If you are a church, men’s group, association, conference, or news outlet and would like more information about this ministry, please click here.

3 Things a Church Can Do When a Pastor Falls

Posted by Ray Carroll | Posted in adultery, church, church leadership, church members, fallenness | Posted on 13-08-2014

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Most churches are not equipped to handle the difficult event of a pastor who has fallen due to moral reasons. In the past four years, I’ve seen memberphow this process should not be done. So, I’d like to give some practical advice on how a church can proceed for the next few months with some dos and don’ts.

1. Do acknowledge the hurt and sin that has occurred. Don’t dwell on it negatively from positions of power.

You’re going to have hurt people. In fact, leadership is going to be hurting for a while. Make sure your church has a way to cope with all the different feelings that are going on – hurt, anger, disappointment. And there will be a lot of questions as well. Questions like, “How could he have done this?” and “Why don’t you tell us all the details?

It really is like a grief process. It’s like losing someone unexpectedly. Some members will leave the church. Do your best to check on them. Some may not want to talk. Some may want to talk too much about it. Whatever the case, provide appropriate and biblical ways for people to address their feelings.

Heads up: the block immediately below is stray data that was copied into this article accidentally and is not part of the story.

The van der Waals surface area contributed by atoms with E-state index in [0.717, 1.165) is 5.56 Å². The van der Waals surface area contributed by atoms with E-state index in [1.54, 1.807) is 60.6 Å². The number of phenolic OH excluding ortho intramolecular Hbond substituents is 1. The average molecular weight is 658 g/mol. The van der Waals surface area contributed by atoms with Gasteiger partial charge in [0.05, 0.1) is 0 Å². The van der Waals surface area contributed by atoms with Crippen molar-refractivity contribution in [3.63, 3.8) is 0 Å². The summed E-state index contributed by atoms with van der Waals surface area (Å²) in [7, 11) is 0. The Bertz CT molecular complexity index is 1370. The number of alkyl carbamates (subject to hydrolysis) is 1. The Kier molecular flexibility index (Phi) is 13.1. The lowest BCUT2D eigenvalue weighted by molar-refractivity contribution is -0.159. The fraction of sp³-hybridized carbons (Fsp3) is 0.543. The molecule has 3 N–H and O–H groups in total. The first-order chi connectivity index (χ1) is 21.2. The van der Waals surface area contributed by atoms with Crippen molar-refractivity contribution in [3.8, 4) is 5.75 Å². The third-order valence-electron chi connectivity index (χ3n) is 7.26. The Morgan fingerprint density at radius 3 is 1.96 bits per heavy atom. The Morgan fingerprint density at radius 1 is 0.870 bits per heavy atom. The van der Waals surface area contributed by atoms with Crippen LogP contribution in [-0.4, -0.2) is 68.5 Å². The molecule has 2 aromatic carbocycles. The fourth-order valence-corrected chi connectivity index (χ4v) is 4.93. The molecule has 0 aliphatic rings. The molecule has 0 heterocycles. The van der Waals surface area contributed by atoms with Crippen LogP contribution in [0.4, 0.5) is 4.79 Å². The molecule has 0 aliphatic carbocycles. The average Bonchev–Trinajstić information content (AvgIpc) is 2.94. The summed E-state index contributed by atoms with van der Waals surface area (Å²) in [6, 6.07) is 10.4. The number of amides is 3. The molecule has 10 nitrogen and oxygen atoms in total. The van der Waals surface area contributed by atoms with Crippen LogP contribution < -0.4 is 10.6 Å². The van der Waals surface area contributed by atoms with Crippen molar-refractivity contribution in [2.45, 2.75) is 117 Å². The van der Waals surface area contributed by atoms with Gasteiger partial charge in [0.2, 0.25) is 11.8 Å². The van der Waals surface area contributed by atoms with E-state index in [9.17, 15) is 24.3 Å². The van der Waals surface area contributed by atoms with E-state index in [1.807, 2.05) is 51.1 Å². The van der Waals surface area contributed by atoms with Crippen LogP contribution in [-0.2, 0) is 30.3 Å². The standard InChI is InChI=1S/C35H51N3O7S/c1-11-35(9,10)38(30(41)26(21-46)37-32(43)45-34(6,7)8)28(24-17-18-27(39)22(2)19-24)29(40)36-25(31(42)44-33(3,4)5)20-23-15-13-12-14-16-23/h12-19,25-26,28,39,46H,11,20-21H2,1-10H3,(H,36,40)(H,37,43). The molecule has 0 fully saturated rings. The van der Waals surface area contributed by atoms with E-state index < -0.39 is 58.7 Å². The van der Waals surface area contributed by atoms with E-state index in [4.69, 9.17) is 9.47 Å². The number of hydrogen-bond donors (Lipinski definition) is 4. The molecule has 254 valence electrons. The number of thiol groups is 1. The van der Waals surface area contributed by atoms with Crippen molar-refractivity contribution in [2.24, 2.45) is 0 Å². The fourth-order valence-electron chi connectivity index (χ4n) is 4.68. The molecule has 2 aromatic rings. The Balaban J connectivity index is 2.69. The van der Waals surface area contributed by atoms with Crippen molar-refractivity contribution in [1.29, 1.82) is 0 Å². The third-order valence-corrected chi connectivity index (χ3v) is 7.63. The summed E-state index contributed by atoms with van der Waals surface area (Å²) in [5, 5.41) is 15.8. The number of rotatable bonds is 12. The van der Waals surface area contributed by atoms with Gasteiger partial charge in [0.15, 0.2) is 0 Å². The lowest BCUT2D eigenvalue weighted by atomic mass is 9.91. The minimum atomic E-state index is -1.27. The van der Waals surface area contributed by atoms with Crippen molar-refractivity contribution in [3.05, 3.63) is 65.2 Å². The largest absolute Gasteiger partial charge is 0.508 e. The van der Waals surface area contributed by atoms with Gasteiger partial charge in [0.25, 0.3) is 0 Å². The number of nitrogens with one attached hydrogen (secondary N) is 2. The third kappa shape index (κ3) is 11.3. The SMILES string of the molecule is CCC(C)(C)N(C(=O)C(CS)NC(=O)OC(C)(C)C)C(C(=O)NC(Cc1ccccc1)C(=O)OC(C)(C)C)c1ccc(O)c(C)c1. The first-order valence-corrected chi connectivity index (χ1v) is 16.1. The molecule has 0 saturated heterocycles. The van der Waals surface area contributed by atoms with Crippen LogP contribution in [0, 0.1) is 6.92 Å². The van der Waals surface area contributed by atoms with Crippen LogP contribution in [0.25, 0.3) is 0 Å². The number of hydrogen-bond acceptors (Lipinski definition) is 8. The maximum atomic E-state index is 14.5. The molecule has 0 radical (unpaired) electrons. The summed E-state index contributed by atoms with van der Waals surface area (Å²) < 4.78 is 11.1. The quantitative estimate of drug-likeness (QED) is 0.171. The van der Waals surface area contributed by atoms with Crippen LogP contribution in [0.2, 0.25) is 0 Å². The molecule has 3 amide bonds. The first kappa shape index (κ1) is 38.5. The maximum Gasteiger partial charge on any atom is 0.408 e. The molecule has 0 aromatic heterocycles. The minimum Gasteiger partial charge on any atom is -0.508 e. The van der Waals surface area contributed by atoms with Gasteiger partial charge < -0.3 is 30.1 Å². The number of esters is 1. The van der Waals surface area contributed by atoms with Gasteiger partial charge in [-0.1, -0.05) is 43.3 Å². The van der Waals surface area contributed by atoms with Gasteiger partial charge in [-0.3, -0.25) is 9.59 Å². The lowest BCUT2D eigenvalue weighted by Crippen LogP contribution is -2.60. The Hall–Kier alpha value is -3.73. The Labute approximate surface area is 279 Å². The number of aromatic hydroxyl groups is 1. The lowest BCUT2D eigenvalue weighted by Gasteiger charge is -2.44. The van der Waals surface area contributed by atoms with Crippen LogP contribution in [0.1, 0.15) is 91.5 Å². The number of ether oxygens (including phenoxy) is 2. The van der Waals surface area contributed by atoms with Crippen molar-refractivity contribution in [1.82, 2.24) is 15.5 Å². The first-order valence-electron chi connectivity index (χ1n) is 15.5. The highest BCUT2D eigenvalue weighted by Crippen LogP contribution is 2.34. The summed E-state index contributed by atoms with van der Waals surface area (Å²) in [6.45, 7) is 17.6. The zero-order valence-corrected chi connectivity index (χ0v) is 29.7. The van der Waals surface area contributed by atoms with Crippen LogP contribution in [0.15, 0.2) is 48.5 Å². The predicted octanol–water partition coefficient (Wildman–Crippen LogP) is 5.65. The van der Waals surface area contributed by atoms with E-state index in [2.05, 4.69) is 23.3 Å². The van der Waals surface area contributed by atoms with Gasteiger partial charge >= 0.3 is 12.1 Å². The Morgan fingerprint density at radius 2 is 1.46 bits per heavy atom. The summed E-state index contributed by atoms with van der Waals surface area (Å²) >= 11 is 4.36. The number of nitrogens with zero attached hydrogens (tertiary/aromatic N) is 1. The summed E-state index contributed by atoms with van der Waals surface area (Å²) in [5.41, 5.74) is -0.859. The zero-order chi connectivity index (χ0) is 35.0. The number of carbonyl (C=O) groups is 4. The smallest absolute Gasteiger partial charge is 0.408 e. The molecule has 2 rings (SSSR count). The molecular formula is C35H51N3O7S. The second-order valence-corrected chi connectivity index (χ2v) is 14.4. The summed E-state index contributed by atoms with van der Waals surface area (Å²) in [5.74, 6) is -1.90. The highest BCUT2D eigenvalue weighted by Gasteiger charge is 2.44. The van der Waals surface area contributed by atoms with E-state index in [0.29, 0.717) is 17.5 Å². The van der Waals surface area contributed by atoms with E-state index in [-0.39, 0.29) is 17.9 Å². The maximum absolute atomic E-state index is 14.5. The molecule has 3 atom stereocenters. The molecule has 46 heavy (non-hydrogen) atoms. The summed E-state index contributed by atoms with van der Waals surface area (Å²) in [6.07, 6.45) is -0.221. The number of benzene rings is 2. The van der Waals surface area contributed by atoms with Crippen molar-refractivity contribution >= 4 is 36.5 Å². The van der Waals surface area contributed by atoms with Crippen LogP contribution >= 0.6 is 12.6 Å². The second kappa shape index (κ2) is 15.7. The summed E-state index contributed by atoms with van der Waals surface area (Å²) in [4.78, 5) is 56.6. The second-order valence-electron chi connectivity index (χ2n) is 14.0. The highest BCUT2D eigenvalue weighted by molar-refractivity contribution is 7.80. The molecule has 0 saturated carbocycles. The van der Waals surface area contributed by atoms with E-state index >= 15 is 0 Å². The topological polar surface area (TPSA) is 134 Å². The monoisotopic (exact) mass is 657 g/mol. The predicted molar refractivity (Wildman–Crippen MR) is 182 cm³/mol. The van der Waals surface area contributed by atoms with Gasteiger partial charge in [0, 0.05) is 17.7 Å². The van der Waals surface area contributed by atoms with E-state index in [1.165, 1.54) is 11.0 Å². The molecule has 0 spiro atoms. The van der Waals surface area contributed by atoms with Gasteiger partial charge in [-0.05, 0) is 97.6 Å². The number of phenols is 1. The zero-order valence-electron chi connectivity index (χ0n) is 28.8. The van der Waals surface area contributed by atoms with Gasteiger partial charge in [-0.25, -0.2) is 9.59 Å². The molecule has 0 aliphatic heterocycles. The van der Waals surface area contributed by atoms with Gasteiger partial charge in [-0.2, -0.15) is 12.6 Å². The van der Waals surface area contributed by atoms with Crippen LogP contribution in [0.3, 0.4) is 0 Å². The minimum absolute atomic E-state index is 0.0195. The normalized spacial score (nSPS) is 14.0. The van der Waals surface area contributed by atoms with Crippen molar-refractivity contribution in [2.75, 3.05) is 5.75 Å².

facebook3One thing that might need to be addressed (if it gets out of hand) is the use of social media. Remind the church that they are messengers of grace to the community. It is good for them to share forgiveness and okay to express hurt, but gossip is never a good way to heal.

Leadership can lead by example. It may be difficult not to preach on topics that pinpoint the sins of the fallen pastor. It may be difficult not to say angry things in public that do nothing more than make the situation worse. Remember that many in the church will take their cues from you. Leaders are to be Christ-like in their reactions. Do they ignore sin? No. But they also understand that once sin has been committed and handed off to God, it is in His hands.